Incandescent Driver boards, 8/23/2014

So as I’m typing this, the incandescent driver boards are finished.  Of course, since I can’t bear to waste an inch of PCB, I’ve also started working on the next generation of driver boards.

I’ve decided to start working on the next generation of boards.  This is solely based on the fact that I have extra PCB area.  The incandescent driver boards are 2.5 cm x 5 cm.  The PCB house I use sells 10 cm x 10 cm boards.  That leaves 5 cm x 10 cm of board space.  That happens to be just enough space for the next generation driver design.

Here are the list of improvements:

  • Completely open source solution.  The next generation will switch from the HCS08 processor to the an ARM based processor.  This allows to switch from Freescale’s CodeWarrior, to CooCox and the CoIDE which are both free and open source.
  • The first generation required an $80 debugger to program the bootloader in the processor the first time.  After that, code could be updated using the serial port and the boot loader.  The fact that the debugger is required, makes the first generation more expensive for people trying to independently create a pinball machine.  The next generation contains the debugger on the development board.  There is also an embedded bootloader, so if creating cards from scratch to make them cheaper, that bootloader can be used.
  • The HCS08 in the first version used a DIP package for the processor.  That package for the processor is end of life, so the cards would have to be laid out again.  That would involve switching from DIP packages to surface mount packages which would make home assembly more difficult.
  • The next generation uses a standard off the shelf development board.  The solenoid driver/input driver boards mount to the development board using the breakout header pins.  All soldering remains through-hole components to make it easy for hobbyists.
  • The first generation cards were either solenoid drivers or input cards.  The next generation allows the cards to be either input or solenoid drivers, or a mixture by populating the boards differently.  Since there are less different cards, a single order of 10 cm x 10 cm PCBs can build two complete pinball machines.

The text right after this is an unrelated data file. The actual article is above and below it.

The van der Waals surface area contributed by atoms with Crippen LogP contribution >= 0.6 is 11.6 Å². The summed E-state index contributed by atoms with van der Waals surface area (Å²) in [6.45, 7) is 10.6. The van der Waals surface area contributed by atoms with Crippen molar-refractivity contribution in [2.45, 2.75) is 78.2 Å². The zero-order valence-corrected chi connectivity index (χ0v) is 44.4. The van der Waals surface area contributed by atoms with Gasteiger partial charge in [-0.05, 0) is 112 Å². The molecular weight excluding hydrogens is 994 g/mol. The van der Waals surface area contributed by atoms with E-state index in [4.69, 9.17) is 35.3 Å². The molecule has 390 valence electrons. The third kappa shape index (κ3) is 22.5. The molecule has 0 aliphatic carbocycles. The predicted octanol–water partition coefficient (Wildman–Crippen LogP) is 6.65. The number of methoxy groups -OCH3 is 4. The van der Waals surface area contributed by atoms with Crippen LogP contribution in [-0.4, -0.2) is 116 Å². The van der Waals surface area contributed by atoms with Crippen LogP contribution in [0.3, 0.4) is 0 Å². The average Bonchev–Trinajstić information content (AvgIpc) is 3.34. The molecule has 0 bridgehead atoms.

• The next generation of boards have switched from 5V processors to 3.3V processors.  Previously a voltage conversion needed to take place between the solenoids drivers/input drivers and the Raspberry Pi.  Now that everything is running at 3.3V, that converter can be removed.  This makes interfacing between those two cards, that much easier.

So, I don’t really have time to write the firmware for the next generation of cards.  I’ve done minimal amounts of work getting interrupts working on the ARM processor, and blinking LEDs.  I started looking at doing the bootloader, but it would take about a full month of work to get everything up and running.  While it would be fun to do that, I’m busy getting the rest of the framework done.

That put everything on hold for a while, but then, suddenly a couple weeks ago somebody approached me to help with the Open Pinball Project.  This seemed like a natural fit to have him work on the next generation.  He has some Arduino experience, but we will see if he can show production quality firmware.

There are other things that are happening too, but there isn’t enough time for me to do all the updates this evening.

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2 responses to “Incandescent Driver boards, 8/23/2014

  1. nice. I looked at switching from a PIC32 to using something like the STM32F4 discovery board (so cheap!) but the tools for linux are a real pain, CoIDE is eclipse but no linux version which sucks.

    Good luck switching to the new arm tool chain.

    I need to get off my ass and finish my master control board for my pinball board set.

  2. I’ve worked on the STM32 at work for a medical product and it was really nice. They used the IAR toolset which is not affordable for hobbyists unless you ignore/code around the restrictions. When the STM32 first came out, they sent me a Discovery board for free. I’m a sucker for anything free. A couple months back I brought it up and did initial tests using CoIDE (yes, it is Eclipse based). I worked out a quick design and then shelved it. Only reason that I picked it back up is that somebody, who I’m going to start calling Pierre, wants to help out on the project. That is something I could throw out a couple quick boards, and let him see if he can get it up and working.

    When I brought up the CoIDE stuff it was a breeze. It is a much cleaner debugger than the old 6.3 version of CodeWarrior that I was using. (Never switch to the 10.x branch of CodeWarrior that was Eclipse based because I never had a need.)

    My master controller at this point is simply targeted at being a Raspberry Pi. All development is going to be on a laptop since I can easily sit on the couch and work on it, but the end machine will use the Pi. I’m almost 100% certain at this point that it is fast enough since I dropped out the requirement for streaming video for the first machine.

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